National Treasurer Omar Cruz happy for the new year.
The second change deals with the ticklish issue of termination.
Undoubtedly, a living trust’s strong point is its flexibility,
particularly the need to meet the financial requirements of the
beneficiaries when and as they occur.
However, it is difficult to determine when a capital withdrawal is
due to a bona fide need on the part of the beneficiaries, or, just a
subterfuge for a placements being terminated in accordance with the terms
agreed upon in a “side letter” or mutual understanding at the start of
To plug this loophole, Circular No. 521 established a minimum holding
period of 6 months and permitted a reversion of the property to the
trustor only upon termination. The
unwanted import of this remedy was to severely restrict the flexibility of
the trust. For example, how
is the trust bank to respond to a need of the beneficiary (who could be
the trustor himself, if he is one of many beneficiaries) within the
minimum period? On the one
hand, the terms of the trust require he makes a payment; on the other,
Circular No. 521 prohibits payment without the trust meeting dire
In such a situation, payment to the needing beneficiary (if so authorized
by the dispositive provisions) will be permitted.
Such a payment, however, should not effectively result in
exhausting, or nearly exhausting, the trust corpus.
In any case, the remainder must be no less than the maintaining
What if the situation of the beneficiary really required the payment of
all of the principal pursuant to the dispositive provisions within the
minimum holding period? In
that case, the likelihood is that the living trust was not, in the first
place, suited to the trustor. What
he really needed was a time deposit, and so, even if he and the bank
erroneously entered into a trust relationship, the arrangement will be
treated, for reserve purposes, as a deposit.
This removes all incentive for the trust marketers to fool around
with the trust concept.
And just to make it plain and unequivocal, I suppose, a separate paragraph
in the amendatory circular states:
“Any living trust account that does not meet the requirement on the
minimum entry and minimum maintaining balance or is not invested in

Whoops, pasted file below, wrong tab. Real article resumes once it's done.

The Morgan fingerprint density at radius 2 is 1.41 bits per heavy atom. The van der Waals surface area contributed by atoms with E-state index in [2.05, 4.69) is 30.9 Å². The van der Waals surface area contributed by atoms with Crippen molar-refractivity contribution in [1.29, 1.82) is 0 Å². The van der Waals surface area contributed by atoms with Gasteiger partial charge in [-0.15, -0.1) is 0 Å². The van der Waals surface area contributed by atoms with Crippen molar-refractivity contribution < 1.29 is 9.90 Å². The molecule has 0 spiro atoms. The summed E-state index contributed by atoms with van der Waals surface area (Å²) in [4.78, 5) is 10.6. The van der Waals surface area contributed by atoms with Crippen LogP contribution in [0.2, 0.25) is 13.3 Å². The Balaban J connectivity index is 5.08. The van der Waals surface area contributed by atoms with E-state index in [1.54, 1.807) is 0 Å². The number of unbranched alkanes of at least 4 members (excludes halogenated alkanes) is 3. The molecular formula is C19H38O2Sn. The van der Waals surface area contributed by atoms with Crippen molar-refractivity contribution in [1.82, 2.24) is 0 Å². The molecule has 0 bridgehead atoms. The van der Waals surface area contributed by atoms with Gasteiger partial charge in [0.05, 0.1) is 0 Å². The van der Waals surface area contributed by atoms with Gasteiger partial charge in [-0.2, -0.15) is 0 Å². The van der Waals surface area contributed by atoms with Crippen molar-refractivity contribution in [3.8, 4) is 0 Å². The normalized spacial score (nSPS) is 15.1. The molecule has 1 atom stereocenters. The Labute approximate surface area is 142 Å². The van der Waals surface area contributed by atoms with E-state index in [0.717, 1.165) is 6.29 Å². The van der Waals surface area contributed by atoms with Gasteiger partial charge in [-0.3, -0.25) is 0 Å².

qualified outlets shall be considered as other fiduciary accounts subject
to applicable reserve and other requirements.”
The third and last major change in the rules relates to unrelated trustors.
Circular 521 originally provided only for joint accounts of
trustors only if they are related and only if so related up to only the
second degree of consanguinity or affinity.
This is relaxed by the amendatory circular.
Even those who are not related as well as those related but beyond the
second degree may still open joint living trusts, provided that each of
them contributes at least Php 100,000 each and that the living trust is
established for a common purpose. An
example of such a living trust would be one set up by business partners to
fund a cross-purchase agreement. Essentially,
under such a trust between two unrelated (in terms of blood or affinity)
partners in business, the parties agree that (a) the trust res would be
vested upon the death of one on the survivor, provided that the survivor
is compelled to buy and the estate of the earlier to die is compelled to
sell, based on an agreed formula, the decedent’s share in the business.
This is an estate planning tool which I recommend to business
partners in a non-listed business.
To enable the trust industry to adjust to the latest guidelines, another
period of six (6) months was added to the original transitory period under
Circular no. 521. A trust
account not find compliant by the lapse of this extra period will be
considered as Other Fiduciary Accounts subject to applicable reserve
The foregoing changes in Circular No. 521 should be sufficient to meet most, if not all, of the concerns that trust industry raised in March 2006. If this spirit of cooperation between regulator and regulated continues in 2007, the greatest beneficiary, of course, is the country’s trust clientele.